Growing up, I viewed television as one of the most consistent forces in my life. I had a lot of mental issues and continue to do so. That’s part of the territory that comes with being bipolar. When I would go through my massive depressions, the television didn’t care if I was sad. I could go online and just talk to people about television without them knowing anything else about me or my life. It was my safe haven. They never tried to fix me or told me to call them when I was over my personal pity party.

One of the clearest examples of this was my sophomore year of high school. I was depressed for probably a good four to five months. Most of my close friends were at other schools and I was having a hard time adjusting to high school. I didn’t have a lot of friends at my school and I was pretty much lonely all the time. It came time for the homecoming dance and I decided that I wanted to go. I had some groups of people I was kind of friends with that I thought might include me for the night. I was wrong. These groups said hi to me and some invited me to come dance with them, but I just felt awkward and out of place. I sat and read a book for the night, all dressed up and waited for an acceptable time to call my parents to come and pick me up. I had gotten ready for the dance by myself while most people got ready with groups of friends. I did my make-up and cooked my own dinner that night. But I wasn’t really by myself because I was chatting with a group of people online on a Veronica Mars message board. I had more fun and felt more connected sitting in my room alone while talking to people who I had never met before than I did in a room surrounded by people I saw every day.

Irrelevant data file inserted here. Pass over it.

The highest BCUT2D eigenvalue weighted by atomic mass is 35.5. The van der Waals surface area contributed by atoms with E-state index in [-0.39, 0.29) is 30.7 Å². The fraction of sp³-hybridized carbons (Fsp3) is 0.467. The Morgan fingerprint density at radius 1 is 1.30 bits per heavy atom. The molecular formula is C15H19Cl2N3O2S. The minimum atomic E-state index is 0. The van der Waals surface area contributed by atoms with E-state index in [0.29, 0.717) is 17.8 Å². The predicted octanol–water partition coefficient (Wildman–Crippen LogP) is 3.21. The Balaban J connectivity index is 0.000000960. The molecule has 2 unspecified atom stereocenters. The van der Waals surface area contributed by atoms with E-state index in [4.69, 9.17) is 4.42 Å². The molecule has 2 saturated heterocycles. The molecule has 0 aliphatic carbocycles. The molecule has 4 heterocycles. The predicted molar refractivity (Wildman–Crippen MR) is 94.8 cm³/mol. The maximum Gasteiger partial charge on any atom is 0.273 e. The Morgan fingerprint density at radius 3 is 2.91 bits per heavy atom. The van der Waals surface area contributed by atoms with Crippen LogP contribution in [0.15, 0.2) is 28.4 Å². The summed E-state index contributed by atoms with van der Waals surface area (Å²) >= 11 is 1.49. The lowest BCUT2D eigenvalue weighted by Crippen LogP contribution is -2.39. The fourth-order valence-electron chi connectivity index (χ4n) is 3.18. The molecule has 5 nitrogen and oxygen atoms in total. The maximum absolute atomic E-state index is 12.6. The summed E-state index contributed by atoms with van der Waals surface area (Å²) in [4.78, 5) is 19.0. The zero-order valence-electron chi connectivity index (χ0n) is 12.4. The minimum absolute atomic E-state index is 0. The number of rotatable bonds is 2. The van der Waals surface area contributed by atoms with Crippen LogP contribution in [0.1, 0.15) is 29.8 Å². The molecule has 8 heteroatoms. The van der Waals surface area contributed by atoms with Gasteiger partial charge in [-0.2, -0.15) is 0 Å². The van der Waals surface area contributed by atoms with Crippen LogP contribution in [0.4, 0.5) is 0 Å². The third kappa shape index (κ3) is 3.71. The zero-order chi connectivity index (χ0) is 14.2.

Some people might view that as horribly sad. I felt that way at times, but that was just how I felt comfortable connecting with people. I do have hobbies. I also have passions. For me, television often moves past being a hobby and is more of a passion than anything else. I don’t find that sad or pathetic. It’s just what I enjoy. I love talking to people who share that passion as well. I just have to find most of them online. So, when I have to go through three weeks without access to either television or Internet, it’s hard for me. I feel disconnected and isolated. The one thing that has been the most stable force in my life was taken away. It’s just like if a gardener was suddenly unable to garden or a knitter couldn’t knit.

I don’t think there’s anything wrong with being a television fanatic. I’ve had professors tell me I need better forms of self-care. I’ve had co-workers judge me for my seemingly pathetic addiction. I don’t judge other people for their coping mechanisms or passions. I just wish other people would afford me that same courtesy.

In the next few weeks, I plan on blogging a lot more about new television shows. Many shows have put their pilots online and now I’m actually able to watch them. My first returning show comes back on Sept. 11 and I am ridiculously excited for it. Stay tuned for more posts about television and fangirling.